Use this URL to cite or link to this record in EThOS: http://ethos.bl.uk/OrderDetails.do?uin=uk.bl.ethos.729821
Title: (En) Corps Sonore : towards a feminist ethics of the 'idea' of music in recent French thought
Author: Hickmott, Sarah
ISNI:       0000 0004 6497 8710
Awarding Body: University of Oxford
Current Institution: University of Oxford
Date of Award: 2017
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Abstract:
This thesis explores the way music is characterized, used, or accounted for in recent (post-1968) French thought, focusing in particular on the work of Jean-Luc Nancy, Philippe Lacoue-Labarthe, and Alain Badiou. In spite of the differences in their philosophical-theoretical positions, all of these writers invoke music - both directly and indirectly - to negotiate their relationship to ontological, political, ethical and aesthetic concerns, particularly in terms of how it relates to the (im)possibility of a subject, the condition of truth, and the role of philosophical thought itself. The thesis situates these texts in a longer genealogy of musico-philosophical interactions and also brings them into dialogue with recent musicological approaches, thus showing how an inherited idea of what music 'is' is often assumed rather than critically re-evaluated. In short, by tracing the musical-transcendental baggage of an inherited metaphysical conception of music - one which often understands music in close relation to the feminine, (sexual) excess, and the beyond of language and/or the symbolic - the thesis shows that though music is instrumentalized by progressive thinkers as a way of shifting theoretical/philosophical paradigms, it nonetheless does so in a way that has a strong sense of continuity with previous thinking on music. Secondly, the thesis highlights the way in which music in its metaphysical-ontological guise is often conceived as synonymous with Western high art classical music (which is itself constructed as absolute and transcendent, and ontologically independent of its means of (re)production or context) whilst non-literate, popular, folk and world musics - on the occasions that they are considered and not simply ignored or denigrated - are notably considered almost exclusively in terms of their social-cultural or technological contexts. Finally, the thesis demonstrates that much of this takes place through a simultaneous instrumentalization of gender as an organisational category for philosophy, and one which all too often has the consequence of sending women - along with music - to the beyond of pre-, inter-, or post-signification.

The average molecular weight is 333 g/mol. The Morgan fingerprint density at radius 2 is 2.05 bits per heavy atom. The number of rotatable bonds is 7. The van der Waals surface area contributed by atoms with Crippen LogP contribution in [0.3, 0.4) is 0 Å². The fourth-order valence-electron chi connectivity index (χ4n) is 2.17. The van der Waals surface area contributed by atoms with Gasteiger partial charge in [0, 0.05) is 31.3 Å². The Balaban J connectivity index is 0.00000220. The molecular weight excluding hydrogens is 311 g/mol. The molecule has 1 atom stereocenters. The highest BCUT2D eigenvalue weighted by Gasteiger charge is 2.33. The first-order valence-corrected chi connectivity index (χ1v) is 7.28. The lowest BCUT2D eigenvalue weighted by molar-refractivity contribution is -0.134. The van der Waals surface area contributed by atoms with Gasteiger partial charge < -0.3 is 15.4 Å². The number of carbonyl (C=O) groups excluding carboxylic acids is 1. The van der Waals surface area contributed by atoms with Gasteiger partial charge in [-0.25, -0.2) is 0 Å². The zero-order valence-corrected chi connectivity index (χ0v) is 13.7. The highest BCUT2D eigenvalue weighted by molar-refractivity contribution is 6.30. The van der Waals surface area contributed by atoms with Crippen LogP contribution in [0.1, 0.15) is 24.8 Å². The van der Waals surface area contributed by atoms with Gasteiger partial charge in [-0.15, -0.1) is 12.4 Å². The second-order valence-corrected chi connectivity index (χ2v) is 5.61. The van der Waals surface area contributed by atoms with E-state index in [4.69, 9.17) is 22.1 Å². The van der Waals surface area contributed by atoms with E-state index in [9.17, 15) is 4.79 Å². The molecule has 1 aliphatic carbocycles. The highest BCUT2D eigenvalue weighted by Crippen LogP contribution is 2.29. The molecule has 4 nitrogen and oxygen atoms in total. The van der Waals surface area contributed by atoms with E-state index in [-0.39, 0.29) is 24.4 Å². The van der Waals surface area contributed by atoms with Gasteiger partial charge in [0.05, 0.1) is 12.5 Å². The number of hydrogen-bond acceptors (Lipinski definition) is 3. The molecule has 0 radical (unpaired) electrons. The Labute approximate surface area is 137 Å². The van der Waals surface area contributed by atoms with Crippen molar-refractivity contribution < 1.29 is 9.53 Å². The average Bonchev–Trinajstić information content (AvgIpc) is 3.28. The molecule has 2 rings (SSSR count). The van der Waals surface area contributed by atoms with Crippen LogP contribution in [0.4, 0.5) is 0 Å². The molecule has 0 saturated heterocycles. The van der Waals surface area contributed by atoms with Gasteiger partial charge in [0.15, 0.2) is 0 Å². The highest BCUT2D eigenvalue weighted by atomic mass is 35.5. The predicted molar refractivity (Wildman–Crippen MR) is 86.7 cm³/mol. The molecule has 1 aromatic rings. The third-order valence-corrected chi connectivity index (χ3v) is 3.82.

Supervisor: Maclachlan, Ian Sponsor: Arts and Humanities Research Council
Qualification Name: Thesis (Ph.D.) Qualification Level: Doctoral
EThOS ID: uk.bl.ethos.729821  DOI: Not available
Keywords: Music--Philosophy--Aesthetics ; 20th Century ; 21st Century ; Feminism and music ; France Intellectual Life
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